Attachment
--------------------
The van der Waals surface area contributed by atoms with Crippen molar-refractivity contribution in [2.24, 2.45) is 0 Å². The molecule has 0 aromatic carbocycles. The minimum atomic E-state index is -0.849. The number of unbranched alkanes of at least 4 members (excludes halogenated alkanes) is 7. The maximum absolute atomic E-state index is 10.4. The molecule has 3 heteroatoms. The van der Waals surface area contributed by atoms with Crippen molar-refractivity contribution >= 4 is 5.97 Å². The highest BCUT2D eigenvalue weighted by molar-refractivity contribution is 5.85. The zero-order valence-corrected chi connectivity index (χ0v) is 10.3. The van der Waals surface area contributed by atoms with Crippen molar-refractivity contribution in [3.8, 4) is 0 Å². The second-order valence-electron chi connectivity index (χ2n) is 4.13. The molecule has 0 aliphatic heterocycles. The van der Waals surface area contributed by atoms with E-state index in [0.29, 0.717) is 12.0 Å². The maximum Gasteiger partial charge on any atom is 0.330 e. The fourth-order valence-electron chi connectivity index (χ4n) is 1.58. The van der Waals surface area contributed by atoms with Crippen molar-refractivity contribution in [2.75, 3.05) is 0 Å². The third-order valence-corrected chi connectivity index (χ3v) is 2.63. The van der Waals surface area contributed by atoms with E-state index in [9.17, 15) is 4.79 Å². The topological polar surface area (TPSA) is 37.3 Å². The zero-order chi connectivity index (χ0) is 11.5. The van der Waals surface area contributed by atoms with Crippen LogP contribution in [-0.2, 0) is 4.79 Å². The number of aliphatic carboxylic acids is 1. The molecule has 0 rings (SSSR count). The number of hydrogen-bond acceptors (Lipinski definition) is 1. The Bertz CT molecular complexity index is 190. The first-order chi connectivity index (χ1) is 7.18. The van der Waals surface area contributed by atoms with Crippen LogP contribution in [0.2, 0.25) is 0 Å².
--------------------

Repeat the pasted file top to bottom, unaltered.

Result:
The van der Waals surface area contributed by atoms with Crippen molar-refractivity contribution in [2.24, 2.45) is 0 Å². The molecule has 0 aromatic carbocycles. The minimum atomic E-state index is -0.849. The number of unbranched alkanes of at least 4 members (excludes halogenated alkanes) is 7. The maximum absolute atomic E-state index is 10.4. The molecule has 3 heteroatoms. The van der Waals surface area contributed by atoms with Crippen molar-refractivity contribution >= 4 is 5.97 Å². The highest BCUT2D eigenvalue weighted by molar-refractivity contribution is 5.85. The zero-order valence-corrected chi connectivity index (χ0v) is 10.3. The van der Waals surface area contributed by atoms with Crippen molar-refractivity contribution in [3.8, 4) is 0 Å². The second-order valence-electron chi connectivity index (χ2n) is 4.13. The molecule has 0 aliphatic heterocycles. The van der Waals surface area contributed by atoms with E-state index in [0.29, 0.717) is 12.0 Å². The maximum Gasteiger partial charge on any atom is 0.330 e. The fourth-order valence-electron chi connectivity index (χ4n) is 1.58. The van der Waals surface area contributed by atoms with Crippen molar-refractivity contribution in [2.75, 3.05) is 0 Å². The third-order valence-corrected chi connectivity index (χ3v) is 2.63. The van der Waals surface area contributed by atoms with E-state index in [9.17, 15) is 4.79 Å². The topological polar surface area (TPSA) is 37.3 Å². The zero-order chi connectivity index (χ0) is 11.5. The van der Waals surface area contributed by atoms with Crippen LogP contribution in [-0.2, 0) is 4.79 Å². The number of aliphatic carboxylic acids is 1. The molecule has 0 rings (SSSR count). The number of hydrogen-bond acceptors (Lipinski definition) is 1. The Bertz CT molecular complexity index is 190. The first-order chi connectivity index (χ1) is 7.18. The van der Waals surface area contributed by atoms with Crippen LogP contribution in [0.2, 0.25) is 0 Å².